28th June 2014.
One hundred years since that fateful day when Gavrilo Princip stepped out of a sandwich shop and saw the car of Archduke Franz Ferdinand make a wrong turn onto the street corner at which he stood, Sarajevo remembered in its own, sometimes contrary way.
Two shots took the life of the leader of the Austrian Hungarian Empire along with his pregnant spouse Sophie. Retribution was inevitable – the pretext for conflict was already set – and one month later the wounded Empire made it’s move, in league with Germany, on the Serbian Republic that had been complicit, through its intelligence services, in executing the assassination. Five days later the British Foreign Secretary Lord Grey – younger brother of Prime Minister Earl Grey – uttered the phrase that has come to encapsulate the outbreak of world war one: “The lamps are going out all over Europe, we shall not see them lit again in our life-time.” Later, exactly five years to the day, the Treaty of Versailles was signed, in the meantime, 40 million lives had been extinguished.
Same time same place
The street corner where the shooting took place was flooded with tourists, historians, writers, journalists, history enthusiasts and a group of Christians singing songs. A candle near the spot spilt yellow wax onto the road, where red blood was once spilt. Strangers spoke of the events of one hundred years previous; an Austrian delegate of the Bosnia Herzegovina Society greeted me with a salute and warmly chuckled at the former enmity between our respective nations. Internationals excitedly debated the exact time of the shooting: was it 10:30 or 11:00? It was 10:45 with the pronouncement of death at 11:00 – according to the authoritative voice of the American University of Kosovo’s Dr William Wechsler.
At that very moment people were posing for photographs on the supposed spot from where Princip sprang – supposed because there were different versions as to which side of the corner he stood. An actor clowned shooting at cars with a plastic water pistol to make a few bucks. A black cavalcade of dignitaries swept past the spot hiding behind darkened windows –remarkably more protected than the Archduke before them. A copy of the original car with a young couple playing the parts of Ferdinand and Sophie was surrounded by a frenzy of photographers. Everything seemed spontaneous – “like the country itself” – reckoned Hungarian journalist Gergeoi Berco. What’s for certain is that the timing of the shooting at this ‘corner of consequences’ was partly down to a string of seemingly spontaneous coincidences that set forth events that fundamentally changed the course of the twentieth century. An elderly American amateur historian shared his opinion on the passage of time since then: “We haven’t learned anything.”
Protest and polarised opinion.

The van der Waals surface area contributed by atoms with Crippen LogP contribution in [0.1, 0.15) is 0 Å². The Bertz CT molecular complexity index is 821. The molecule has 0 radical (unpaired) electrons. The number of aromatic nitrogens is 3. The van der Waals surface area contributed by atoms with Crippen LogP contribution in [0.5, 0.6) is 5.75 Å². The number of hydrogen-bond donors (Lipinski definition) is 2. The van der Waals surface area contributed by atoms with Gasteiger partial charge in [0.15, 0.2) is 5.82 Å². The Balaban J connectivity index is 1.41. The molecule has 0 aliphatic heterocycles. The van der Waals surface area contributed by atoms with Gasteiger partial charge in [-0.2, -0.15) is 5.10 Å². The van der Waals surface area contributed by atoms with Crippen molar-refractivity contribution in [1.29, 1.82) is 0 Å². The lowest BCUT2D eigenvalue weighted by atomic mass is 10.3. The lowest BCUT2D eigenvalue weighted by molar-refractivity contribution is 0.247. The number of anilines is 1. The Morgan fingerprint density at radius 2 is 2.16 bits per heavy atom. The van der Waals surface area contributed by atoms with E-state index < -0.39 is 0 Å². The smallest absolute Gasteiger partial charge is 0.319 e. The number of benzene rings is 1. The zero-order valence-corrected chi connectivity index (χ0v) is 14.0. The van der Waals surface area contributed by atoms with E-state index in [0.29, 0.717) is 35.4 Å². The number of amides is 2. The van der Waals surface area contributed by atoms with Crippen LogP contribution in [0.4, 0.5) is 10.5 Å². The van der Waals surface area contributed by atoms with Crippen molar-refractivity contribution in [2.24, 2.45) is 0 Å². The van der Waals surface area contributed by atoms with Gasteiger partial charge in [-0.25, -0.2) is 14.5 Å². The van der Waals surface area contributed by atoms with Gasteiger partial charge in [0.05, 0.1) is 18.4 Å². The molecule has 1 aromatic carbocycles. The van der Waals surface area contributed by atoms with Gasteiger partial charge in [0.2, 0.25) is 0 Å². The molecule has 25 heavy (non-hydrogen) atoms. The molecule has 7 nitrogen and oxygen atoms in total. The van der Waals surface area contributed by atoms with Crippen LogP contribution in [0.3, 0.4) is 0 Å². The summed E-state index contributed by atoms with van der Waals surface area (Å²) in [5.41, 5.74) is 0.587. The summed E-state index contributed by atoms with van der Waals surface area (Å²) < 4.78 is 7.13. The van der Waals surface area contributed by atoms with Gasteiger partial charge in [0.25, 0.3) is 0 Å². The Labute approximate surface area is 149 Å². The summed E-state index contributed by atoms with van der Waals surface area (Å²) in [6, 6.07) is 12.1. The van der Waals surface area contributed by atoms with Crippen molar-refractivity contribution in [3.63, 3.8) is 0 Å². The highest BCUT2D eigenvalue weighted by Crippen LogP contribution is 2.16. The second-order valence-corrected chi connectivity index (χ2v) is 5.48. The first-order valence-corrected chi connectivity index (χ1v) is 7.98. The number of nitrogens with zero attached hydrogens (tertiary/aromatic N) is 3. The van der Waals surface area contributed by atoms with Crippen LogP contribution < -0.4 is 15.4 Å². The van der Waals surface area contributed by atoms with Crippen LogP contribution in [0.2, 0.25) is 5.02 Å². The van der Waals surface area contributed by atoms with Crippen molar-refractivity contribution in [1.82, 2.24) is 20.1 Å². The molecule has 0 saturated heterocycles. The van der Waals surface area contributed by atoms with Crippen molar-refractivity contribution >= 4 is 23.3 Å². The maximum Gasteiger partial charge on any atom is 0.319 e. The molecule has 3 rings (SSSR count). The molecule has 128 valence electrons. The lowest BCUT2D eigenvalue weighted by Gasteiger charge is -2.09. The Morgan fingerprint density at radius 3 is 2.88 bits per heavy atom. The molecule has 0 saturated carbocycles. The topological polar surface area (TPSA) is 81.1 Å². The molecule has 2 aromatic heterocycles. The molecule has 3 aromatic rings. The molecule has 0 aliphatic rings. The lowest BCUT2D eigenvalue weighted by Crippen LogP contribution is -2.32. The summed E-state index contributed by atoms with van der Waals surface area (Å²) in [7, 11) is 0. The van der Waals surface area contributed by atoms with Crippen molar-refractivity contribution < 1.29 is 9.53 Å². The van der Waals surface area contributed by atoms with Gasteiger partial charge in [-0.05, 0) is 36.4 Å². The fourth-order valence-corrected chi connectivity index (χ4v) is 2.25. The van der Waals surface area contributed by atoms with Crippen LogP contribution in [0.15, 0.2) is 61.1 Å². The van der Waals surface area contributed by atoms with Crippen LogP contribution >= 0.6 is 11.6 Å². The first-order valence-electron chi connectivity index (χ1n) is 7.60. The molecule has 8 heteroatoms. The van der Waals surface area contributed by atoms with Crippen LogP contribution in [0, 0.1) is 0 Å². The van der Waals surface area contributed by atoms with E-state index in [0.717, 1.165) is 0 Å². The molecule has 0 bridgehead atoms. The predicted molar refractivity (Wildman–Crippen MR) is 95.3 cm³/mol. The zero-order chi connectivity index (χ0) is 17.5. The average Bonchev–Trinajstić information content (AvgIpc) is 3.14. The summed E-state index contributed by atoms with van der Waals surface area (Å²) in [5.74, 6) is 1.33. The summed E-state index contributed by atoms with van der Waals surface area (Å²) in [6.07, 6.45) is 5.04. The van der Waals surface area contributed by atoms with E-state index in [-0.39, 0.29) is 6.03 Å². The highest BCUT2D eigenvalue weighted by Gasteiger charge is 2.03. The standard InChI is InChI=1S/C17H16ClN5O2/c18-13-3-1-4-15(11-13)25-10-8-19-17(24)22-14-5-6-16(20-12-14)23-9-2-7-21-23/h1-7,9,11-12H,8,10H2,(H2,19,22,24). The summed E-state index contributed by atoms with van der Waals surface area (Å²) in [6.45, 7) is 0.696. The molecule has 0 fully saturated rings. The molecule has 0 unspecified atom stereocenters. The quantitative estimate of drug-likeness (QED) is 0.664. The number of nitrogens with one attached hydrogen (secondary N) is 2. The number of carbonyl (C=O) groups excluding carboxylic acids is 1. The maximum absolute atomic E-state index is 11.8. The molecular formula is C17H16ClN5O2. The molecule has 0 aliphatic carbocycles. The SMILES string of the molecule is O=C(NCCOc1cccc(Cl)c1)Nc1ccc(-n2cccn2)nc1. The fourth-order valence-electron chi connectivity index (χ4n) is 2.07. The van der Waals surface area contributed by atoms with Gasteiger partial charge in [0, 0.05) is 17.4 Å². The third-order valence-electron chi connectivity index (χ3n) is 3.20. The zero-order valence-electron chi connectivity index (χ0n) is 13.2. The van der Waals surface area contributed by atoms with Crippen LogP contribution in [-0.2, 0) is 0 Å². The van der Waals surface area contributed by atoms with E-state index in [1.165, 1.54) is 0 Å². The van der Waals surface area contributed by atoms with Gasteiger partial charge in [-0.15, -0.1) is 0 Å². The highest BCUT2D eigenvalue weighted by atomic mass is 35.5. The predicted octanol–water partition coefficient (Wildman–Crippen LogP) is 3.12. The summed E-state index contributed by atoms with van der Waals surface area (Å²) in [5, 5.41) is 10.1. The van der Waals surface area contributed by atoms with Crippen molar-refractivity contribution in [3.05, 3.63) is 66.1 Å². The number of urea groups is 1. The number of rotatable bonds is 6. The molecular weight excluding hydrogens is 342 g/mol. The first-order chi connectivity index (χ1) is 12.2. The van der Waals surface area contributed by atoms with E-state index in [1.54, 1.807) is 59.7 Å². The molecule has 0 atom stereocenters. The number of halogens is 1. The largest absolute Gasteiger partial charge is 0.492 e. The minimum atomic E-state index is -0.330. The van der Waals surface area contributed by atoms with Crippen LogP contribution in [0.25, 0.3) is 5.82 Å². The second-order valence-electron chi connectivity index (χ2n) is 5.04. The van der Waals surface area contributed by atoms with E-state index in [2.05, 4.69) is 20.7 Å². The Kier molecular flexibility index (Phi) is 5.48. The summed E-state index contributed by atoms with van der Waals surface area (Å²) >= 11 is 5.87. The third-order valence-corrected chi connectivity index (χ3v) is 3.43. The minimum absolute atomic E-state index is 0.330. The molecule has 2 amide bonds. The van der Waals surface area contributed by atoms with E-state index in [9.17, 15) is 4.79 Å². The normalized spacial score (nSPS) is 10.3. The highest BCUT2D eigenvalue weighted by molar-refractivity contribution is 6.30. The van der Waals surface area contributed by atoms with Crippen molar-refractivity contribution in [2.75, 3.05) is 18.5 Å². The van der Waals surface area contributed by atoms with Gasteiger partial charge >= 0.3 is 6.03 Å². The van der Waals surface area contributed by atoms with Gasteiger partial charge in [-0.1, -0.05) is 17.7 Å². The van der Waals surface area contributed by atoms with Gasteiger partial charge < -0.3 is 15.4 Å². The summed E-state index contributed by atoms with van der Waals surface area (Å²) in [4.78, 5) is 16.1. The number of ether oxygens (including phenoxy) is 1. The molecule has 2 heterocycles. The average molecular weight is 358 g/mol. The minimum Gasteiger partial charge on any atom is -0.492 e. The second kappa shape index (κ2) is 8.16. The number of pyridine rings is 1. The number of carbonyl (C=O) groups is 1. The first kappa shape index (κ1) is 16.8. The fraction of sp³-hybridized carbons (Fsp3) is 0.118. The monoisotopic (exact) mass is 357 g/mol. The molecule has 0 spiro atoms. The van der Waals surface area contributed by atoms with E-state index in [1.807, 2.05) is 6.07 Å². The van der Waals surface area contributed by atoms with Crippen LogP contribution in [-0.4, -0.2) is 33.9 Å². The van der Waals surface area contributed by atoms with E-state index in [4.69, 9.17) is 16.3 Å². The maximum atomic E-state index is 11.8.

As the Vienna Philharmonic Orchestra prepared to play to an audience of dignitaries including the Presidents of Austria, Croatia and Bosnia-Herzegovina, Montenegro and Macedonia a small crowd of protestors peacefully made their opinions known of the amount of money spent on the occasion. “You spent two million euro. For what?” read their sign. Activist Ines Tanovic of Plenumsa gave an alternate view on the expenditure:
“We are trying to dignify our city by doing this… there are half a million unemployed, there have been the worst floods since records began…spending two million is shameful… they stay for two days then go away,” she said. Of the politics at play in Bosnia she continued: “The political elites on all sides have destroyed us more than the war. It has been the same story for twenty years: they use nationalistic indoctrination to split us.”
Further down the same road the Archduke took another group were making their protest by clowning. Two girls dressed as pink mermaids mouthed like fish when people asked what they were doing. We asked a guy dressed as a clown if they were protesting by taking the piss out of the bigger events: No, he said, “More like shitting on them.”
People take differing views on Gavrilo Princip: to some he is a hero to others a villain. I saysome because nothing here is as black and white as the Serb v others narrative portrayed in mainstream media: this oversimplification reinforces stereotypes. Like everywhere in the Balkans history is reviewed and rewritten through differing identities. In some Serbian quarters the atheist assassin has become an Orthodox Christian Martyr. Through Yugoslav Communism the same man turned from Serb Nationalist to a heroic figure of Pan-Yugoslav unity who stood against an imperialist foe. To some non-Serbs, he was a terrorist who turned the tide on an Empire that had brought innovation including electric lights and trams; West European architecture, education & culture.
Love from Sarajevo.
Whatever the politics of Princip or of the money spent Sarajevo can give itself a warm pat on the back for its celebratory performances. The Vienna Philharmonic played a powerful selection from Hapsburg days including Haydn’s Emperor Quartet. After dark, as the mosques emptied after ethereal Ramadan prayers, a theme of love, separation and reunion ran through a spectacular show of light, music, dance and emotive imagery from the Latin Bridge opposite the assassination spot. Friends hugged and sang sweet lyrical songs, the city itself – despite different takes on the day – felt like it bonded, like it gave itself a hug. A red heart hung high above the gathered crowds and the word love floated by on screens. If there was a single message to send to the world from Sarajevo one hundred years on perhaps it was the title of one of the songs the crowd so enthusiastically sang: “I believe in Love!”
Collected while staying at the highly recommended hostel in Sarajevo: http://thedoctorshousehostel.com